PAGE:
A coronavirus patient was arrested Thursday after prosecutors said he jumped a fence and fled the Nashville Fairgrounds, where health officials are using enforceable quarantines in an attempt to control an outbreak at an emergency homeless shelter.
This appears to be the first case in Nashville of police making an arrest to enforce coronavirus restrictions enacted by the local government.
The Tennessean is not naming the man to protect his privacy and because the charge is a misdemeanor.
According to an arrest affidavit, a 39-year-old man was taken to the Nashville Fairgrounds on Monday and placed under quarantine by the Metro Nashville Public Health Department because he tested positive for the coronavirus.
Health officials told the man he could not leave until he was cleared, but on Thursday he jumped a fence and headed north on Nolensville Road, the affidavit states. He was stopped and arrested by Metro Nashville Parks police by a city cemetery nearly two miles from where he had been quarantined.
Metro Parks has charged the man with a single count of escape from a penal institution, a class A misdemeanor. The statute that defines this crime makes no mention of it being used to enforce quarantine orders. When asked about the legal authority to make this arrest, the Metro Health Department cited a different section of law that classifies violating quarantine as a class B misdemeanor, which is a less serious offense.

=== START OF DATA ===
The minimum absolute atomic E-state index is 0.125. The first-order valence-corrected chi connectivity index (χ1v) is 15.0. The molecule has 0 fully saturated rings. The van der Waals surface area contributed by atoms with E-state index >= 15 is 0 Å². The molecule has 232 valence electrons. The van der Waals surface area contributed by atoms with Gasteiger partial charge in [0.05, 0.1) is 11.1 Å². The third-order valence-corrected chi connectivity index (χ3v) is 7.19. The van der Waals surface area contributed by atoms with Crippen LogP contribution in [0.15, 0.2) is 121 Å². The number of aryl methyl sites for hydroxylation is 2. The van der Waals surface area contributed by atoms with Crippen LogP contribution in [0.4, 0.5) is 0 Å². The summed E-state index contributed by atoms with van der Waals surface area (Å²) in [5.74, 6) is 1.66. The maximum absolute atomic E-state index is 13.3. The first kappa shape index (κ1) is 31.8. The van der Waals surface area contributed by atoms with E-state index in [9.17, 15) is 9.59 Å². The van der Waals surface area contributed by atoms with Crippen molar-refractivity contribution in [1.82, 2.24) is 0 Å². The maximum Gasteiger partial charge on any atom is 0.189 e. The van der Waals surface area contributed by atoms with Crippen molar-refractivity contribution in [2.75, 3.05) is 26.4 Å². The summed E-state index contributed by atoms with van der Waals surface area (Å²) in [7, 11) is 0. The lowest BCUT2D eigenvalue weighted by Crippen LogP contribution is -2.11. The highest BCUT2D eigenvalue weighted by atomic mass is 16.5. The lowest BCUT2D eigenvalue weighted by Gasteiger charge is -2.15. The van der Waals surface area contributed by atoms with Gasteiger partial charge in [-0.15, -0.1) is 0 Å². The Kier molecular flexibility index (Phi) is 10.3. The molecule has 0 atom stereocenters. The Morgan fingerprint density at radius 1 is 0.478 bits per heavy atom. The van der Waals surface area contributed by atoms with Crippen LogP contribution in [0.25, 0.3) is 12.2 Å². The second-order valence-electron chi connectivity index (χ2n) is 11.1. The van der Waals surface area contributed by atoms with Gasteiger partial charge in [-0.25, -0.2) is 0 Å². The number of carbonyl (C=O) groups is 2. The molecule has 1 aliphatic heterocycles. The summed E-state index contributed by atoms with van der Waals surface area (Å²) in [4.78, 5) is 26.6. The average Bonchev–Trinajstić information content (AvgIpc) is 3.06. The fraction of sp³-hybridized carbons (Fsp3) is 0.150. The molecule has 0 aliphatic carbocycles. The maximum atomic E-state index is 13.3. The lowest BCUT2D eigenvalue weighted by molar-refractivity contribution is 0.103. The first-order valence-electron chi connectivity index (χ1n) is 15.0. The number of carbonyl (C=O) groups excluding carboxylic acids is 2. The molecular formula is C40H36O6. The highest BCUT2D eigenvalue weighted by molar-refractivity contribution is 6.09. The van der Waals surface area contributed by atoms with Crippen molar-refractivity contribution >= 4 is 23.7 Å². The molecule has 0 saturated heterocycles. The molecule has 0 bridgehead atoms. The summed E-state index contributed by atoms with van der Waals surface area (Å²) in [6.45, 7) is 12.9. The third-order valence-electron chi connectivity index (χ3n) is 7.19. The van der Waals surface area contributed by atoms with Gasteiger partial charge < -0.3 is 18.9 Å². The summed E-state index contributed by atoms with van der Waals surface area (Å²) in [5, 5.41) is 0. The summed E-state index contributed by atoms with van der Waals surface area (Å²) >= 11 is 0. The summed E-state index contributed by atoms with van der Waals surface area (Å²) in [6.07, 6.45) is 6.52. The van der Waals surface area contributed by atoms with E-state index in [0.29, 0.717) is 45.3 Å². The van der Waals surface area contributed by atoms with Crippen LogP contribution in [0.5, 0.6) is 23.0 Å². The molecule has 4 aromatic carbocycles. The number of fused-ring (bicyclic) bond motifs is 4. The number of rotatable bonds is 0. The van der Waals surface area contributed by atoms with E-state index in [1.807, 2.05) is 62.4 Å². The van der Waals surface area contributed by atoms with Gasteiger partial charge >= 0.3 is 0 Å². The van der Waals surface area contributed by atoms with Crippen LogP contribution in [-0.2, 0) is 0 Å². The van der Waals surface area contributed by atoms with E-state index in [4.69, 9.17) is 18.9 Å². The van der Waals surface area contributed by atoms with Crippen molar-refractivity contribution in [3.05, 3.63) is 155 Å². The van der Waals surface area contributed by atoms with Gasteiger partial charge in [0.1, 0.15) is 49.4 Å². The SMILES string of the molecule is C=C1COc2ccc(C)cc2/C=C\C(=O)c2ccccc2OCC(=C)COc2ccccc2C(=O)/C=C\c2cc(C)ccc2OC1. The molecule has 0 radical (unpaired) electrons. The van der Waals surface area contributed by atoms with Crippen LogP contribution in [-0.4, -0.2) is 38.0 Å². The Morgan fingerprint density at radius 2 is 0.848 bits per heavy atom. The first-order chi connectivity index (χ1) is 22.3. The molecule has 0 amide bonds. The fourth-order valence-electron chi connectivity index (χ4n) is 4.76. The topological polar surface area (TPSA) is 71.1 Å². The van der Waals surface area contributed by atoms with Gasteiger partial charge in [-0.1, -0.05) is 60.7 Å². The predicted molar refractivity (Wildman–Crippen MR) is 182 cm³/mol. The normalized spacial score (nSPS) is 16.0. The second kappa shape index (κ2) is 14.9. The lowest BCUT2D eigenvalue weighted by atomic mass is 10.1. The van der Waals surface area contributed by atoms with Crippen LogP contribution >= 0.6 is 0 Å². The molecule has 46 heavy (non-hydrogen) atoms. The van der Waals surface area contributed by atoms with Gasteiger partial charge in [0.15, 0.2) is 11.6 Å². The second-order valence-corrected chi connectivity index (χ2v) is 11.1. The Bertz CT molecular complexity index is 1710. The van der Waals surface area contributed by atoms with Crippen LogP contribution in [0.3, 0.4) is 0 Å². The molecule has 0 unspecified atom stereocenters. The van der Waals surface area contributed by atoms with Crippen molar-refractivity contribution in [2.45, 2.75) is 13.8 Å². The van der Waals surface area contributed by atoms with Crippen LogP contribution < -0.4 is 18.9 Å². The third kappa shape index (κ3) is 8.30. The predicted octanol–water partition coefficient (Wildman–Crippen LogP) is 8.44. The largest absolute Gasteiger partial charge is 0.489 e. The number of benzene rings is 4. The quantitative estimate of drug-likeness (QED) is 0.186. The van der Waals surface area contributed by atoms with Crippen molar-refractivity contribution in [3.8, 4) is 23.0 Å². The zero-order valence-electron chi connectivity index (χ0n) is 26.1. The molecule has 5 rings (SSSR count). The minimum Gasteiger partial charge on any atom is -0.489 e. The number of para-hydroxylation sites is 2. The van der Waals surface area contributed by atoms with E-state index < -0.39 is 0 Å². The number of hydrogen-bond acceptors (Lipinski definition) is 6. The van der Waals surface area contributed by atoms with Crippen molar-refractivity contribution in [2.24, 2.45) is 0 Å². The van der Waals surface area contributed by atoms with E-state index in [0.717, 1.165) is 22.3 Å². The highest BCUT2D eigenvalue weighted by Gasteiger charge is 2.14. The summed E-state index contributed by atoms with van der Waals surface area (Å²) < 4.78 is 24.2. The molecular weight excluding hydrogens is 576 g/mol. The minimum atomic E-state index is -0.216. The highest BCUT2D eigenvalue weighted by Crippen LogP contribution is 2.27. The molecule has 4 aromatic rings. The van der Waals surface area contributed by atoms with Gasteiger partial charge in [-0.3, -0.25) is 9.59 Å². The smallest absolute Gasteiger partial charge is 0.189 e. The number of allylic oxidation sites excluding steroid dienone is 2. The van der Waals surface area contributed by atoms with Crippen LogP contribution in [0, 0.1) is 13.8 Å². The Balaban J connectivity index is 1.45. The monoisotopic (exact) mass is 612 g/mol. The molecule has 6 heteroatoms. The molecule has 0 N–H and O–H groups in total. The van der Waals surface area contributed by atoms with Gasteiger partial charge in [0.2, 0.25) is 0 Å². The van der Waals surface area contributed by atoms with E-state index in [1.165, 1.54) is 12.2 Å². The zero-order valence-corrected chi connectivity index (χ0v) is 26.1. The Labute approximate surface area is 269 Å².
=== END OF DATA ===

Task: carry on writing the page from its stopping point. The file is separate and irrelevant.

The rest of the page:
Brian Todd, spokesman for the Metro Health Department, said that law empowers police to arrest anyone who violates an infectious disease quarantine. The laws are not specific to residents of homeless shelters and could also be used to arrest someone who violates a Metro Health order to remain in quarantine at their home or a hospital.
The arrest highlights the difference between people merely advised to remain at home and those who are ordered into quarantine. Residents across Nashville have been instructed by the mayor to remain at home as much as possible, but those who venture outside don’t face arrest. However, residents who test positive for coronavirus can be ordered into quarantine, which police can enforce.
“That individual, along with anyone else who has tested positive or symptomatic, is being held in medical isolation at the Downtown Detention Center,” DCSO spokeswoman Karla West said Friday.
Under medical isolation, West added, individual inmates are held in single cells.